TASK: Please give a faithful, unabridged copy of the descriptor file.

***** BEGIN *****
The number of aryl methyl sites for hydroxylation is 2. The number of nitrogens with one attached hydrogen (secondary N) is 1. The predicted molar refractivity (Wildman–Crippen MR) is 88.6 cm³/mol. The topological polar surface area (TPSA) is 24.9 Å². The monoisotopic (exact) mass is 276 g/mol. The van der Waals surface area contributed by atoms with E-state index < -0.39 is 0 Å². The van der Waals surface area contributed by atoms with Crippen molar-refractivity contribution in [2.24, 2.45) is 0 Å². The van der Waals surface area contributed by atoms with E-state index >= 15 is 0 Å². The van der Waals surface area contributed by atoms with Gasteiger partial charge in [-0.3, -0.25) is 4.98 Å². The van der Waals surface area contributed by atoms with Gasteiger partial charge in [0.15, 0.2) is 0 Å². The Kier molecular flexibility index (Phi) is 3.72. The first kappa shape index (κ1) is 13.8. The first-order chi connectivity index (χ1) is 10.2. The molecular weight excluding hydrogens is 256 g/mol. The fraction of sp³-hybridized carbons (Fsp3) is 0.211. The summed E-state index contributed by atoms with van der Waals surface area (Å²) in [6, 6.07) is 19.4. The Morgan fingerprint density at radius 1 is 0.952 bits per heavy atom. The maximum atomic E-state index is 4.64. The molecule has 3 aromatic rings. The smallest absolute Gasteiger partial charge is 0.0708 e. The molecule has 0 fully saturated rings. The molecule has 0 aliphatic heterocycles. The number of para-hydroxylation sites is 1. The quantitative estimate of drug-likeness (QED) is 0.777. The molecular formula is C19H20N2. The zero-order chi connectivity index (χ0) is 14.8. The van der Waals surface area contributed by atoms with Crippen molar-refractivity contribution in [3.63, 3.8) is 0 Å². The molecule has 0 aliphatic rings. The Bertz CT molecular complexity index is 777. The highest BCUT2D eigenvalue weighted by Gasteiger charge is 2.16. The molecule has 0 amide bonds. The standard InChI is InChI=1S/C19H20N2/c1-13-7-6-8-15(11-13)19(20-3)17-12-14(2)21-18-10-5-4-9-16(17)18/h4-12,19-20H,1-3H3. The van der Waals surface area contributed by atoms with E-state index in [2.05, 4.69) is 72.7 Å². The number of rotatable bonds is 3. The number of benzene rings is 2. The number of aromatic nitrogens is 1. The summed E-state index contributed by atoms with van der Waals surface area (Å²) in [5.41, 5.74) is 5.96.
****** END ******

The number of aryl methyl sites for hydroxylation is 2. The number of nitrogens with one attached hydrogen (secondary N) is 1. The predicted molar refractivity (Wildman–Crippen MR) is 88.6 cm³/mol. The topological polar surface area (TPSA) is 24.9 Å². The monoisotopic (exact) mass is 276 g/mol. The van der Waals surface area contributed by atoms with E-state index < -0.39 is 0 Å². The van der Waals surface area contributed by atoms with Crippen molar-refractivity contribution in [2.24, 2.45) is 0 Å². The van der Waals surface area contributed by atoms with E-state index >= 15 is 0 Å². The van der Waals surface area contributed by atoms with Gasteiger partial charge in [-0.3, -0.25) is 4.98 Å². The van der Waals surface area contributed by atoms with Gasteiger partial charge in [0.15, 0.2) is 0 Å². The Kier molecular flexibility index (Phi) is 3.72. The first kappa shape index (κ1) is 13.8. The first-order chi connectivity index (χ1) is 10.2. The molecular weight excluding hydrogens is 256 g/mol. The fraction of sp³-hybridized carbons (Fsp3) is 0.211. The summed E-state index contributed by atoms with van der Waals surface area (Å²) in [6, 6.07) is 19.4. The Morgan fingerprint density at radius 1 is 0.952 bits per heavy atom. The maximum atomic E-state index is 4.64. The molecule has 3 aromatic rings. The smallest absolute Gasteiger partial charge is 0.0708 e. The molecule has 0 fully saturated rings. The molecule has 0 aliphatic heterocycles. The number of para-hydroxylation sites is 1. The quantitative estimate of drug-likeness (QED) is 0.777. The molecular formula is C19H20N2. The zero-order chi connectivity index (χ0) is 14.8. The van der Waals surface area contributed by atoms with Crippen molar-refractivity contribution in [3.63, 3.8) is 0 Å². The molecule has 0 aliphatic rings. The Bertz CT molecular complexity index is 777. The highest BCUT2D eigenvalue weighted by Gasteiger charge is 2.16. The molecule has 0 amide bonds. The standard InChI is InChI=1S/C19H20N2/c1-13-7-6-8-15(11-13)19(20-3)17-12-14(2)21-18-10-5-4-9-16(17)18/h4-12,19-20H,1-3H3. The van der Waals surface area contributed by atoms with E-state index in [2.05, 4.69) is 72.7 Å². The number of rotatable bonds is 3. The number of benzene rings is 2. The number of aromatic nitrogens is 1. The summed E-state index contributed by atoms with van der Waals surface area (Å²) in [5.41, 5.74) is 5.96.